Thursday, June 15, 2006

Bobos Meises

If we had an American version of the Soviet-era Pravda, David Brooks, would be working for it. Ooops...we actually have an American-style Pravda, it's the Wall Street Journal editorial page,and come to think about it, Brooks once worked for them, issuing -- just like he is doing now -- the most recent neocon Line of the Day. The author of that cliche ridden pop-sociology Bobos in Paradise, he was selected by the New York Times to replace the retiring "conservative" columnist and "Dick" Nixon's Monica Lewinsky (sorry for this image),Bill Safire (he now occassionally brings him from the dead through op-ed seance), at a time when the neocons were the rising stars in the NYC/DC's Zeitgeist. Brooks was supposed to be the counterpoint on the political right to the "liberal" Tom Friedman. Until now, the only "debate" between the two seemed to focus on who could prove more effective in promoting the Global Democracy project. Brooks hasn't lost his faith in Republicans' will and power to deliver the Wilsonian goods, while Friedman has been rooting for the more "competent" "liberal hawks" in the Democratic party, you know, Peter Beinart and those other Truman buffs. Well, now it seems that the Punch and Judy Show starring Friedman vs. Brooks is about to become An Affair to Remember. In his column today,Changing Bedfellows, Brooks explains that, well, forget about liberals vs. conservatives, American political wars in the coming years are going to be between "populist nationalism" (the Bad Guys) and "progressive globalism" (the Good Guys). And guess on whose side Brooks is? The column is just another pop-sociology Baloney. The Bad Guys (with the exception of Lou Dobbs) all happen to be against the Iraq War, and the Good Guys supported it. But otherwise, James Webb (a Bad Guy) is against racial quotas which Bad Guy Al Sharpton supports and in favor of gay rights just like Good Guy Rudy Giuliani, which Bad Guy James Dobson opposes. In fact, it seems to me that if anyone is responsible for the rise of "populist nationalism" it's George W. Bush But in any case, the column suggests that Friedman and Brooks are going to be in the same ideological camp. So isn't it time for the Times to fire one of these two guys and hire a "populist nationalist" columnist?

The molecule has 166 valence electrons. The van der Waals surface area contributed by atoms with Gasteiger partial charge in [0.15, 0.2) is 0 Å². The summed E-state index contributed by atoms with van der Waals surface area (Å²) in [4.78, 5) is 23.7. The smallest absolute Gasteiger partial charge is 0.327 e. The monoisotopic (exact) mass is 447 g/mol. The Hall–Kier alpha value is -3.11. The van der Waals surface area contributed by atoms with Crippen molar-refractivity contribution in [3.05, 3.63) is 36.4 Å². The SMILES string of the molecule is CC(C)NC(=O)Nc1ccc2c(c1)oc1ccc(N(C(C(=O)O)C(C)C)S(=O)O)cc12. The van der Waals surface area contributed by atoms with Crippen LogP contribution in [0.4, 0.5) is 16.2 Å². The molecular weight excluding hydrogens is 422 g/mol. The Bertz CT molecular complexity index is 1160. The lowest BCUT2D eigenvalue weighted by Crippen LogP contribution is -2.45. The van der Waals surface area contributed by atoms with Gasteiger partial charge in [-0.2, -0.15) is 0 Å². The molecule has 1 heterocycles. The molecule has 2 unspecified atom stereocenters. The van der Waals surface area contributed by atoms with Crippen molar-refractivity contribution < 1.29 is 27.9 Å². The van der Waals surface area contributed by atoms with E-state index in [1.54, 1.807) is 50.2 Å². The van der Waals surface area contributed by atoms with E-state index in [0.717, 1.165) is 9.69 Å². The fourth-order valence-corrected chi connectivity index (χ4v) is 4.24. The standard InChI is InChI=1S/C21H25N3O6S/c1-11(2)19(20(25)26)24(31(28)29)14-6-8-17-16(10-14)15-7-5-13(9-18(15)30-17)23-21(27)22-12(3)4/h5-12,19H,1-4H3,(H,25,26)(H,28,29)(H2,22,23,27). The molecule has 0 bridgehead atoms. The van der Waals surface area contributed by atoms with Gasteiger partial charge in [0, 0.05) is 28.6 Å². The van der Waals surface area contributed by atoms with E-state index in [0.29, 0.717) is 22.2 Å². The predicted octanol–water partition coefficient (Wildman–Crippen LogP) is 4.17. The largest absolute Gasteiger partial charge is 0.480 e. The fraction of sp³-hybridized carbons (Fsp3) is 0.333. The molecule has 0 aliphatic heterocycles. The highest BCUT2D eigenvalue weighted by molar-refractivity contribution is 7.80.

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Test yourself by putting a "X" next to each of the following recollections by paleoconservativeDr. Clyde N. Wilson.